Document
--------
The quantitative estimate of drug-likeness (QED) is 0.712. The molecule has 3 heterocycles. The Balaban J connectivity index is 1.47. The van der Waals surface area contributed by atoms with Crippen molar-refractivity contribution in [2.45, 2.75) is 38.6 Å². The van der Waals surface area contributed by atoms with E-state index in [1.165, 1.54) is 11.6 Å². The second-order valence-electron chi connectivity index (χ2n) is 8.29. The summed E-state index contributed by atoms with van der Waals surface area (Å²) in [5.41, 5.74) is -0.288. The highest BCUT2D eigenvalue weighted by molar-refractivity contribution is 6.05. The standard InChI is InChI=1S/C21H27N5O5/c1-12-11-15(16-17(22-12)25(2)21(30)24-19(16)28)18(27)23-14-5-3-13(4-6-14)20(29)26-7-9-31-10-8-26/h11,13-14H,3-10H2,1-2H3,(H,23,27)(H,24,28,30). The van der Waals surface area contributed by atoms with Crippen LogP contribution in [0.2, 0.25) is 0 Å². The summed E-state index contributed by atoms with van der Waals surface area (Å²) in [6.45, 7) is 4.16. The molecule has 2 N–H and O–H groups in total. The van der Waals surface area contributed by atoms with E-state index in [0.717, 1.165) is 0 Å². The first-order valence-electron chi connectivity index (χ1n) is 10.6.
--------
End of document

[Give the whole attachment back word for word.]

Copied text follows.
The quantitative estimate of drug-likeness (QED) is 0.712. The molecule has 3 heterocycles. The Balaban J connectivity index is 1.47. The van der Waals surface area contributed by atoms with Crippen molar-refractivity contribution in [2.45, 2.75) is 38.6 Å². The van der Waals surface area contributed by atoms with E-state index in [1.165, 1.54) is 11.6 Å². The second-order valence-electron chi connectivity index (χ2n) is 8.29. The summed E-state index contributed by atoms with van der Waals surface area (Å²) in [5.41, 5.74) is -0.288. The highest BCUT2D eigenvalue weighted by molar-refractivity contribution is 6.05. The standard InChI is InChI=1S/C21H27N5O5/c1-12-11-15(16-17(22-12)25(2)21(30)24-19(16)28)18(27)23-14-5-3-13(4-6-14)20(29)26-7-9-31-10-8-26/h11,13-14H,3-10H2,1-2H3,(H,23,27)(H,24,28,30). The van der Waals surface area contributed by atoms with Crippen LogP contribution in [0.2, 0.25) is 0 Å². The summed E-state index contributed by atoms with van der Waals surface area (Å²) in [6.45, 7) is 4.16. The molecule has 2 N–H and O–H groups in total. The van der Waals surface area contributed by atoms with E-state index in [0.717, 1.165) is 0 Å². The first-order valence-electron chi connectivity index (χ1n) is 10.6.